There have long been serious concerns that mounting non-performing assets at mainland banks could drag some of the institutions into the abyss of credit ruin. But a few are poised to reap big rewards.
China Cinda Asset Management Co., Ltd. (01369.HK), which will debut in Hong Kong next Thursday, holds most of the aces in this sector and has unsurprisingly become the toast of the investment community.
The Hong Kong Economic Journal, EJ Insight’s parent publication, reported Wednesday that Cinda has locked up a cool HK$154 billion (US$19.86 billion) in share sales with more than 70,000 subscribers, a record for the year.
As one of the four state-owned assets management companies (AMCs, the other three being Great Wall, Orient and Huarong), Cinda was incorporated in the late 1990s to dispose of China Construction Bank’s staggering amount of bad loans.
The process of dealing with non-performing assets can be thorny and time-consuming. But Cinda is rolling in dough from the business because of its well-tested “buy low and sell high” strategy.
The firm’s prospectus reveals that first-half net profit leapfrogged 34 percent year on year to 4 billion yuan (US$660 million), with an enviable pre-tax annual return reaching 44.5 percent at one point thanks to cheap money from the central bank and the Ministry of Finance which Cinda leverages for the bulky purchase of such assets. The loans from the government are kept at an ultra-low fixed interest rate of just 2.25 percent.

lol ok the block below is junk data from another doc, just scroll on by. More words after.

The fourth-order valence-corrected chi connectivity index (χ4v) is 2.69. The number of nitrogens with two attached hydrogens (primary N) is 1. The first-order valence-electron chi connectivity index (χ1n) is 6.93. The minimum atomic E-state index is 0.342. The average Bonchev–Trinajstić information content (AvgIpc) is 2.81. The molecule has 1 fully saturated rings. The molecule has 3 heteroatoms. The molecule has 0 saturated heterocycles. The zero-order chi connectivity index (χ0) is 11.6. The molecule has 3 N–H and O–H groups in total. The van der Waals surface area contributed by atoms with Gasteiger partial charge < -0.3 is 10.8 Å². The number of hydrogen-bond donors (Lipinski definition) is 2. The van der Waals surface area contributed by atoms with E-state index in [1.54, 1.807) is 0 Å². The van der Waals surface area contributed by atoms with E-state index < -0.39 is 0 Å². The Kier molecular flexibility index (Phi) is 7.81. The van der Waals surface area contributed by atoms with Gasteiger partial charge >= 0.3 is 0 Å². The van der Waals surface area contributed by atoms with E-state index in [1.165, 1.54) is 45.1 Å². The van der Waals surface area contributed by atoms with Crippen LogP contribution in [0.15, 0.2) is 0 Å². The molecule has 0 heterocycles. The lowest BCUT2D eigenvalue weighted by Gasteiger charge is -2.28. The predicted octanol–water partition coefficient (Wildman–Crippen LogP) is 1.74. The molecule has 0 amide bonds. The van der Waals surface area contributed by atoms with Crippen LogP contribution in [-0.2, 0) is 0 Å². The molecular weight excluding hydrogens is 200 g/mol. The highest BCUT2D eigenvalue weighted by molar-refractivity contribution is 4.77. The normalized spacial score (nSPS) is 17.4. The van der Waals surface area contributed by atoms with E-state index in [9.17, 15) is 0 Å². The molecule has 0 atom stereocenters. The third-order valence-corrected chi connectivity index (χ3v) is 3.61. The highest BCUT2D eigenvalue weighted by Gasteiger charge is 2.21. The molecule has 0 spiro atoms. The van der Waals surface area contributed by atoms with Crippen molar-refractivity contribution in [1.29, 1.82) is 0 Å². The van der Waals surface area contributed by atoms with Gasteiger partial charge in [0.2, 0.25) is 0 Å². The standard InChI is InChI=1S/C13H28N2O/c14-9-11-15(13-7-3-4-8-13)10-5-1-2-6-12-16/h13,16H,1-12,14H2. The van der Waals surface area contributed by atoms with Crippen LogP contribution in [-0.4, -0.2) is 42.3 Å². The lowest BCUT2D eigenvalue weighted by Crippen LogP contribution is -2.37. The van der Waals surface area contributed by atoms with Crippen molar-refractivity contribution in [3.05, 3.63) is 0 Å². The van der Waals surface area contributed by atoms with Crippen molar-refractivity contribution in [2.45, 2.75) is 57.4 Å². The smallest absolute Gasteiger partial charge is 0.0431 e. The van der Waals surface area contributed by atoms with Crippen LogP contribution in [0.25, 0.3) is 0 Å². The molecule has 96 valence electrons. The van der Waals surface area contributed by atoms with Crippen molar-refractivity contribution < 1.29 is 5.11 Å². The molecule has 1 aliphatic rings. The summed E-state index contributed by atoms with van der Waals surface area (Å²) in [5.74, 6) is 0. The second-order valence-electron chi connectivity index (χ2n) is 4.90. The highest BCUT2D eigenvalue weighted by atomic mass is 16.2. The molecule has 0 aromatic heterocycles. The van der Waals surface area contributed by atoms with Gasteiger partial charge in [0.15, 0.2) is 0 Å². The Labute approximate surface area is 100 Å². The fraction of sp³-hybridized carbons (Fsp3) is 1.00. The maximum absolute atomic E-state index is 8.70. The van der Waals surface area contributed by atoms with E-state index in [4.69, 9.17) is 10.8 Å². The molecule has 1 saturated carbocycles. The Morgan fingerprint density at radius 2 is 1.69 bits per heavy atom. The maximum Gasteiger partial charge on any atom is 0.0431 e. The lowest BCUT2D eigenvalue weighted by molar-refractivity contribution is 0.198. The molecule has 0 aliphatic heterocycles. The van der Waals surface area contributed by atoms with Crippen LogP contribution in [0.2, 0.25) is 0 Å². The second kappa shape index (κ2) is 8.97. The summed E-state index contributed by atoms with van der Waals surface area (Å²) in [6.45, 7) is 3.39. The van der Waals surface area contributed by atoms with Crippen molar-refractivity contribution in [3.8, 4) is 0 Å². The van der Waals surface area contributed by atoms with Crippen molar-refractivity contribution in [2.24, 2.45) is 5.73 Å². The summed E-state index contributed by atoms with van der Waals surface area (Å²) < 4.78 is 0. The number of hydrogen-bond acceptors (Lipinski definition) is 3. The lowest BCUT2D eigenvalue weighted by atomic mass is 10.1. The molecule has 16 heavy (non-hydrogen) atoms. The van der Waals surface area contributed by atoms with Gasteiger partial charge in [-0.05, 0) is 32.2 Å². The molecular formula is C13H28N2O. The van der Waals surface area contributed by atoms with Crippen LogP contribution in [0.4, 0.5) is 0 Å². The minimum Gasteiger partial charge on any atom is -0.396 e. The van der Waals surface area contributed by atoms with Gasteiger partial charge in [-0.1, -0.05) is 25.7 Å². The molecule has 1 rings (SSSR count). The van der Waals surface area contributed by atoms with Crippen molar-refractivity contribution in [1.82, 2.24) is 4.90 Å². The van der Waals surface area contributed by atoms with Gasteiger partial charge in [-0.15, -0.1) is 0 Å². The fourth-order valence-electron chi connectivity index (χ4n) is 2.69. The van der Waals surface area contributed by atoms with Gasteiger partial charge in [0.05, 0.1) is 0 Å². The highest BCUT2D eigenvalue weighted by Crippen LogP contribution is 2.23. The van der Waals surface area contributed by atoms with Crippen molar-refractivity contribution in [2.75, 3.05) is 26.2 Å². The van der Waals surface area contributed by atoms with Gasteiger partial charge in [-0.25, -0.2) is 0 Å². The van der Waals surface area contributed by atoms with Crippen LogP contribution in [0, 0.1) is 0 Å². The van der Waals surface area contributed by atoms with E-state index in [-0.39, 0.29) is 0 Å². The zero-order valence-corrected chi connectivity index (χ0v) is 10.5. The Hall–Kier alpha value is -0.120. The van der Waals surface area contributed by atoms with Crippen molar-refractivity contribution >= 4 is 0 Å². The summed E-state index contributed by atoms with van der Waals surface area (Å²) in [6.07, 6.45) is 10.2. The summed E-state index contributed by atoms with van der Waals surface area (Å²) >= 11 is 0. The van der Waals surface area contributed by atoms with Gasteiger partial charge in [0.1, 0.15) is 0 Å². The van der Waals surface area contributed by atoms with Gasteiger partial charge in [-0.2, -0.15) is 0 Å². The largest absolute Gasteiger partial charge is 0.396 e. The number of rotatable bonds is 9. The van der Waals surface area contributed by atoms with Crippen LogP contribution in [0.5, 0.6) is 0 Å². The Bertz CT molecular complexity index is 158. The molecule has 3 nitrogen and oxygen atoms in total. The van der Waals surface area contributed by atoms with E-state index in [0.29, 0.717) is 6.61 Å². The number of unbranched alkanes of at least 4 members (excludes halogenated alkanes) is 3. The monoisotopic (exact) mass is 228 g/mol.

Under the existing regulatory regime, only the big four AMCs are eligible for the cheap money and can carve up those seemingly malignant assets from state-owned banking giants at substantially discounted prices, reportedly equivalent to less than 10 percent or even as low as 0.1 percent of these assets’ original face value.
Instead of recouping the debts or loans themselves, Cinda and its peers simply resell the assets on equity exchanges or through auctions to the highest bidder. The fat spread is their major source of income on top of the revenues from its debt-for-equity swaps.
For example, the 21 Century Business Herald reports that Cinda once bought 56.9 billion yuan worth of non-performing assets for just 850 million yuan, or 1.5 percent of the original value, and resold them to CCB International and Citigroup for 1.138 billion yuan.
Analysts believe that Cinda’s heady business model can be sustained as there will be another spike in non-performing or toxic assets among lenders when the Chinese economy wades deeper into structural reform. The amount is expected to climb to more than 1 trillion yuan by 2015, according to Goldman Sachs. The Financial Times notes that Cinda will swallow 100 billion yuan worth of bad debts and loans in the next two years.
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